The Art of Darkness

How the Other Half Lives

July 16th, 2013 by Cobwebs

Riis Photo

In the last decade of the 19th Century, a police reporter named Jacob Riis set out to make people in New York’s upper- and middle class aware of the squalor of their city’s slums. The result was How the Other Half Lives: Studies Among the Tenements of New York, and it’s considered to be a landmark of social reform.

The book was filled with photos, sketches, and graphic descriptions of the wretched daily lives of the poverty-stricken. And, wonderfully, it did what it was intended to do: The public was galvanized by Riis’ muckraking and there were sweeping reforms which helped to improve the lives of the poor.

It’s a fascinating glimpse at the underbelly of New York at the turn of the last century, and it’s in the public domain so it’s readily available from a variety of sources. Authentic History has the book’s full text, plus a handy image index. There’s an audio version free at LibriVox. Museum Syndicate has a gallery of Riis’ photos. And there are several hardback and e-book versions available, many with endnotes and other expanded material. Really interesting stuff.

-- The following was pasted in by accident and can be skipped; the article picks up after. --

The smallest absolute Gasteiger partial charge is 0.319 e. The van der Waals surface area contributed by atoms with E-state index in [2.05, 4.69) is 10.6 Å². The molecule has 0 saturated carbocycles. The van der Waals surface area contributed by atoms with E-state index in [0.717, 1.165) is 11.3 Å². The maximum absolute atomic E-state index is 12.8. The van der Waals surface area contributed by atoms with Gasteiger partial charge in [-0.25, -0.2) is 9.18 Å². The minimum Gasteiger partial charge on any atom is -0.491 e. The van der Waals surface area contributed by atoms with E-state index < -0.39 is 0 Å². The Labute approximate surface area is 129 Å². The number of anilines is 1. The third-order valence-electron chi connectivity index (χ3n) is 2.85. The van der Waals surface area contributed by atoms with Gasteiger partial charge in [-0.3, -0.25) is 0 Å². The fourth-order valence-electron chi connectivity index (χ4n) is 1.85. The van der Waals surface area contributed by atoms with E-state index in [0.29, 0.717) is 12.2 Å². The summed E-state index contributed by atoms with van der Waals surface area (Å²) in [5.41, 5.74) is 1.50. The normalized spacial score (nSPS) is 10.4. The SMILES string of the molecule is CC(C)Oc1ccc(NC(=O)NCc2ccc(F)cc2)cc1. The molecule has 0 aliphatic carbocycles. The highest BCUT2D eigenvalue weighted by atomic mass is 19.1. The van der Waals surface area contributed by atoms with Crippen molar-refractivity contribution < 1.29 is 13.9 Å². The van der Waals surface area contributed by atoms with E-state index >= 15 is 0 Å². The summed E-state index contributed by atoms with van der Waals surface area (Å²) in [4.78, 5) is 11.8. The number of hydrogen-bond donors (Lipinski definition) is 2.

(via BoingBoing)

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